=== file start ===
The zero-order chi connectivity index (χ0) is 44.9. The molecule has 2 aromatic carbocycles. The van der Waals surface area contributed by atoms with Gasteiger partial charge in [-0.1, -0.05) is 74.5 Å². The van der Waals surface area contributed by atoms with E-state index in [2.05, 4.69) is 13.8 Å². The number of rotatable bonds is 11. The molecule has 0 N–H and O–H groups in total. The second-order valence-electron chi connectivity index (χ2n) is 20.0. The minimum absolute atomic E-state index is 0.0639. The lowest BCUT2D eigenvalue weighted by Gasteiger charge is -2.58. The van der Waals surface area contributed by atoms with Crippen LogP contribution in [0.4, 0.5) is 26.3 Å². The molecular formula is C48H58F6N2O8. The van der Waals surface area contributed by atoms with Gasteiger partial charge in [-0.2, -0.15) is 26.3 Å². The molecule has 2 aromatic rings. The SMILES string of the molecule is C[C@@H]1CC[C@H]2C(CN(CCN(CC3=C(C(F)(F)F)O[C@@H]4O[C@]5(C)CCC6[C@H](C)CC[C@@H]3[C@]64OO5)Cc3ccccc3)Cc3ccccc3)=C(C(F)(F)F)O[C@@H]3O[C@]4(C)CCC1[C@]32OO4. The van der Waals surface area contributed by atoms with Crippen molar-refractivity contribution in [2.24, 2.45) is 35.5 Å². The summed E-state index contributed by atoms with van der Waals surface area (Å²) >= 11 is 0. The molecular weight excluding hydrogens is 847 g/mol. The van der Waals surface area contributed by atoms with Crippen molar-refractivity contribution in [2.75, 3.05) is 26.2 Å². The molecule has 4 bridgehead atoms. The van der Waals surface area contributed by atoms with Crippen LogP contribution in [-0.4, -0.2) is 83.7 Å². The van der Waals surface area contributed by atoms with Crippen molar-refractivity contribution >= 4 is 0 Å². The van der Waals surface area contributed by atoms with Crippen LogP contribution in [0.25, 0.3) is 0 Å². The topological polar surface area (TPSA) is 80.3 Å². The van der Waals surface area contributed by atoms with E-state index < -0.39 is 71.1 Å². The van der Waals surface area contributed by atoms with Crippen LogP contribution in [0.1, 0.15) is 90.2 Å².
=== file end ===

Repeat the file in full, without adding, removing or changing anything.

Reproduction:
The zero-order chi connectivity index (χ0) is 44.9. The molecule has 2 aromatic carbocycles. The van der Waals surface area contributed by atoms with Gasteiger partial charge in [-0.1, -0.05) is 74.5 Å². The van der Waals surface area contributed by atoms with E-state index in [2.05, 4.69) is 13.8 Å². The number of rotatable bonds is 11. The molecule has 0 N–H and O–H groups in total. The second-order valence-electron chi connectivity index (χ2n) is 20.0. The minimum absolute atomic E-state index is 0.0639. The lowest BCUT2D eigenvalue weighted by Gasteiger charge is -2.58. The van der Waals surface area contributed by atoms with Crippen LogP contribution in [0.4, 0.5) is 26.3 Å². The molecular formula is C48H58F6N2O8. The van der Waals surface area contributed by atoms with Gasteiger partial charge in [-0.2, -0.15) is 26.3 Å². The molecule has 2 aromatic rings. The SMILES string of the molecule is C[C@@H]1CC[C@H]2C(CN(CCN(CC3=C(C(F)(F)F)O[C@@H]4O[C@]5(C)CCC6[C@H](C)CC[C@@H]3[C@]64OO5)Cc3ccccc3)Cc3ccccc3)=C(C(F)(F)F)O[C@@H]3O[C@]4(C)CCC1[C@]32OO4. The van der Waals surface area contributed by atoms with Crippen molar-refractivity contribution in [2.24, 2.45) is 35.5 Å². The summed E-state index contributed by atoms with van der Waals surface area (Å²) >= 11 is 0. The molecular weight excluding hydrogens is 847 g/mol. The van der Waals surface area contributed by atoms with Crippen molar-refractivity contribution in [2.75, 3.05) is 26.2 Å². The molecule has 4 bridgehead atoms. The van der Waals surface area contributed by atoms with Crippen LogP contribution in [-0.4, -0.2) is 83.7 Å². The van der Waals surface area contributed by atoms with Crippen molar-refractivity contribution >= 4 is 0 Å². The van der Waals surface area contributed by atoms with Crippen LogP contribution in [0.25, 0.3) is 0 Å². The topological polar surface area (TPSA) is 80.3 Å². The van der Waals surface area contributed by atoms with E-state index < -0.39 is 71.1 Å². The van der Waals surface area contributed by atoms with Crippen LogP contribution in [0.1, 0.15) is 90.2 Å².